Angels of Destruction: Book summary and reviews of Angels of Destruction by Keith Donohue

Angels of Destruction

by Keith Donohue

Angels of Destruction by Keith Donohue X
Angels of Destruction by Keith Donohue
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  • Published in USA  Mar 2009
    368 pages
    Genre: Novels

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Book Summary

Keith Donohue’s first novel, The Stolen Child, was a national bestseller hailed as “captivating” (USA Today), “luminous and thrilling” (Washington Post), and “wonderful ... So spare and unsentimental that it’s impossible not to be moved (Newsweek. His new novel, Angels of Destruction, opens on a winter’s night, when a young girl appears at the home of Mrs. Margaret Quinn, a widow who lives alone. A decade earlier, she had lost her only child, Erica, who fled with her high school sweetheart to join a radical student group known as the Angels of Destruction. Before Margaret answers the knock in the dark hours, she whispers a prayer and then makes her visitor welcome at the door.

The girl, who claims to be nine years old and an orphan with no place to go, beguiles Margaret, offering some solace, some compensation, for the woman’s loss. Together, they hatch a plan to pass her off as her newly found granddaughter, Norah Quinn, and enlist Sean Fallon, a classmate and heartbroken boy, to guide her into the school and town.

Their conspiracy is vulnerable not only to those children and neighbors intrigued by Norah’s mysterious and magical qualities but by a lone figure shadowing the girl who threatens to reveal the child’s true identity and her purpose in Margaret’s life. Who are these strangers really? And what is their connection to the past, the Angels, and the long-missing daughter?

Angels of Destruction is an unforgettable story of hope and fear, heartache and redemption. The saga of the Quinn family unfolds against an America wracked by change. As it delicately dances on the linebetween the real and the imagined, this mesmerizing new novel confirms Keith Donohue’s standing as one of our most inspiring and inventive novelists.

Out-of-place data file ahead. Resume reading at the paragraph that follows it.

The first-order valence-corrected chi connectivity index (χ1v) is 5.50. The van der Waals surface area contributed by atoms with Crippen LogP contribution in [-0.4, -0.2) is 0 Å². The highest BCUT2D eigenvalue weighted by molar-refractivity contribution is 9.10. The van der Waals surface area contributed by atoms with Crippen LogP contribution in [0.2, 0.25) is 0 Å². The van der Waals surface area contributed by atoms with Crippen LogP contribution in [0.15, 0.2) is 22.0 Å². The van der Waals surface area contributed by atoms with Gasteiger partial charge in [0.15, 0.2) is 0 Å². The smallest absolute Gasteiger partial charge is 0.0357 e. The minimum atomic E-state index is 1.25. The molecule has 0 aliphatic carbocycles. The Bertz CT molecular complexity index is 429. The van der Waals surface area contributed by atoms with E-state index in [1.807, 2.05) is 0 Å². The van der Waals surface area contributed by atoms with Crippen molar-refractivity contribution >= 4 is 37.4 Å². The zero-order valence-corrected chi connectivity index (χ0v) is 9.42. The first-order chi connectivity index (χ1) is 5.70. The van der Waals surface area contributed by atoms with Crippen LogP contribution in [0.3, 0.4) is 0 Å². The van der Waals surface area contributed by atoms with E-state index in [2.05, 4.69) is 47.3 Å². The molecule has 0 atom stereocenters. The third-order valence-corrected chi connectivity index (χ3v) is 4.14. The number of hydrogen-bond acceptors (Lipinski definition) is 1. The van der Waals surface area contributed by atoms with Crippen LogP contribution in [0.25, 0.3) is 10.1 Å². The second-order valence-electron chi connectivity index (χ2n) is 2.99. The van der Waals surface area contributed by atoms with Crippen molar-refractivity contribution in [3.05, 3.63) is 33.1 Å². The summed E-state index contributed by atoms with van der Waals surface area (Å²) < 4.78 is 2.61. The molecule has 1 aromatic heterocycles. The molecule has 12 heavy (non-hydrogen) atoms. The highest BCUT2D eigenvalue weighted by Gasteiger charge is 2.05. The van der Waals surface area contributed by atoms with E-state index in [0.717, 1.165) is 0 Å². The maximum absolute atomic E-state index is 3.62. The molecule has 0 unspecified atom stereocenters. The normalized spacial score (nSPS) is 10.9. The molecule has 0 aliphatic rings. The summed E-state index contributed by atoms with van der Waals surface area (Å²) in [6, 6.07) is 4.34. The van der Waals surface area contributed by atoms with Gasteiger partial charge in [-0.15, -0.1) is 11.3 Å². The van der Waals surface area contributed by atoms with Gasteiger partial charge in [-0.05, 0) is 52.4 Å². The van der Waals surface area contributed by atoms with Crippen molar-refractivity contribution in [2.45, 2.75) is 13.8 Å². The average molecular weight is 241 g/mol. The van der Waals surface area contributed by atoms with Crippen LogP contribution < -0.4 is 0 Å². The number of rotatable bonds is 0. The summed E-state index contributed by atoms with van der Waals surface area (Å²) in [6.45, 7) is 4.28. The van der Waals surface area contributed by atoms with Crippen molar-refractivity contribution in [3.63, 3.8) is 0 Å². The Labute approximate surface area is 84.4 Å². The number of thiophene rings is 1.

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Reviews

Media Reviews

"Norah’s unexplained origins form the enigmatic core of this story ... the novel movingly illustrates the quest for connection hardwired into every human heart." – Publishers Weekly.

"Donohue has a talent for using small details to draw his characters, and the result is a dark and unsettling story that takes hold of the reader." - Library Journal.

"Fused with spectral imagery and magnetic characters, Donohue’s ethereal foray into the unexpected consequences of love, impenetrable depths of loss, and infinite possibilities of faith is a chilling yet affirmative experience." - Booklist.

[A] beguiling tale of those who love well, but not wisely, unspooling like a poem embroidered on the heart – ornate, painful and true. . . . While some readers might liken Donohue’s penchant for mystical realism to that of novelist Alice Hoffman, any sweeping comparisons shortchange both writers, whose immense gifts bear separate and distinct literary imprimaturs. Still, he shares Hoffman’s uncanny ear for capturing the libretto of childhood ..." – BookPage.

This information about Angels of Destruction shown above was first featured in "The BookBrowse Review" - BookBrowse's membership magazine, and in our weekly "Publishing This Week" newsletter. In most cases, the reviews are necessarily limited to those that were available to us ahead of publication. If you are the publisher or author and feel that the reviews shown do not properly reflect the range of media opinion now available, please send us a message with the mainstream media reviews that you would like to see added.

Any "Author Information" displayed below reflects the author's biography at the time this particular book was published.

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Author Information

Keith Donohue Author Biography

Photo: Cade Martin

Keith Donohue's novels include the national bestseller The Stolen Child, Centuries of June, and Angels of Destruction. He also has written reviews for the Washington Post. Donohue has a Ph.D. in English with a specialization in modern Irish literature and wrote the introduction to the Complete Novels of Flann O’Brien. He lives in Maryland near Washington, DC.

Author Interview
Link to Keith Donohue's Website

Name Pronunciation
Keith Donohue: don-a-hew

Other books by Keith Donohue at BookBrowse
  • The Stolen Child jacket

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